About the Dargah Ajmer-e-Sharief
Founded by Raja Ajai Pal Chauhan, Ajmer finds its name
on the international map mainly because of the highly esteemed Dargah
of Khwaja Moin-ud-din Chisti. Though it is basically a Muslim shrine,
yet follower of all religions have tremendous faith in its
genuineness. Hence, it is not surprising to find people from all over
India as well as abroad flocking to the Dargah to pay their obeisance
to the saint.
The history of the Dargah has it that the 12th century Persian saint, Khwaja Moin-ud-din Chisti settled down in Ajmer after Prithviraj Chauhan lost it to Mohammad of Ghori. He preached there and won numerous followers, so much so that even after his death, his glory never faded. Later, great Mughal Emperor Humayun constructed the tomb in his honour in 16th century at the place where his last remains lay buried. His son, Akbar, and grandson, Shah Jahan also added a mosque each to the Dargah complex. The Nizam of Hyderabad at that point of time also contributed his bit in making this Dargah.
It is said that Akbar was a devout follower of the saint. He prayed at the Dargah for a son and his wish was fulfilled. Thereafter, he payed regular visits to the Dargah every year from Agra. From then onwards, the Dargah attained the status of wish fulfillment shrine.
Followers of the saint, specially Muslims, believe that seven visits to the Dargah of Ajmer Sharief is equivalent to one visit to Mecca, which is the most auspicious of Muslim pilgrim destination. The importance of Ajmer is also enhanced by the fact that it lies close to town of Pushkar, a famous Hindu pilgrim destination. Together, these two places present the religious diversity and unity of the Indians on the whole.
The Dargah is situated at the base of a desolate hill
in the city of Ajmer and is entered after crossing through the Dargah
Bazaar. A massive gate with silver doors leads to the first courtyard.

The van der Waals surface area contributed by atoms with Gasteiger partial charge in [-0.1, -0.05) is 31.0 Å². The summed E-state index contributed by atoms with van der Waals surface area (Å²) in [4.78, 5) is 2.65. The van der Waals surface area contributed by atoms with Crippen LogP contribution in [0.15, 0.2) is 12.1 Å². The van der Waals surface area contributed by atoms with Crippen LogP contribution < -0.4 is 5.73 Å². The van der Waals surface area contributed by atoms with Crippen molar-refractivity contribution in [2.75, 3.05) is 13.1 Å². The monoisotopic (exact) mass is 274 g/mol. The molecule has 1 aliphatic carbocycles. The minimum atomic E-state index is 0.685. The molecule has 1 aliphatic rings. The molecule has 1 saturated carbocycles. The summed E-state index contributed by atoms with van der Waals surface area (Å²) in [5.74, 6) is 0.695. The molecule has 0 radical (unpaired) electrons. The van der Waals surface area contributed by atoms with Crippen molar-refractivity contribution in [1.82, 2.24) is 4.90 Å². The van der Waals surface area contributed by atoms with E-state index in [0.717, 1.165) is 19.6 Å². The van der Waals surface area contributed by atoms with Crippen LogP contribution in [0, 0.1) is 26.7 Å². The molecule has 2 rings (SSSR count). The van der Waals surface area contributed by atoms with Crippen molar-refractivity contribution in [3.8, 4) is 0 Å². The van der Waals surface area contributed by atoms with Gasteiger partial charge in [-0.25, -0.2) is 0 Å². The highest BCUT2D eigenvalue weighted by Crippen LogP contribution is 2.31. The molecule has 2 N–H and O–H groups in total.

The actual tomb, built of marble, is located in the second courtyard
and is close to the magnificent mosque built by Shah Jahan. The dome
of the tomb is plated with gold. The tomb is surrounded by silver
platform and a bit of marble screens.
There are two huge cauldrons in the Dargah as well which were donated by Mughal Emperor Akbar and Shah Jahan. Also known as degs, these big and small cauldrons can carry 4480 and 2240 kgs of rice respectively. The two cauldrons are used extensively during the Urs festival.
The Urs Festival
The Urs festival marks the death anniversary of the
Khwaja. It is believed that the pious saint spent the last six days of
his life praying, and only then his soul left for the blissful journey
to heaven. It is for this that the devotees celebrate the Urs festival
every year during the first six days of Rajjab, the 7th month of the
Islamic calendar. Devotees throng in large number from all over to bow
their heads before the saint during this period and feel glad to
receive sweetened rice from the degs.
A major attraction during the Urs festival is the rendering of Qawwali songs by the professional qawwals. The magical Sufiana Kalam almost leave the listeners in a state of hypnotism. The entire atmosphere created is one of high respect and faith.
During the Urs festival and even during other time of the year, devotees need to cover their head before entering the Dargah as a mark of respect to the saint. It is also important for devotees to make floral and sweet offerings at the Dargah and light incense sticks.
The Dargah Sharief of Ajmer has its own distinct place in the hearts of the people and ensures that the name of Khwaja lives till the eternity.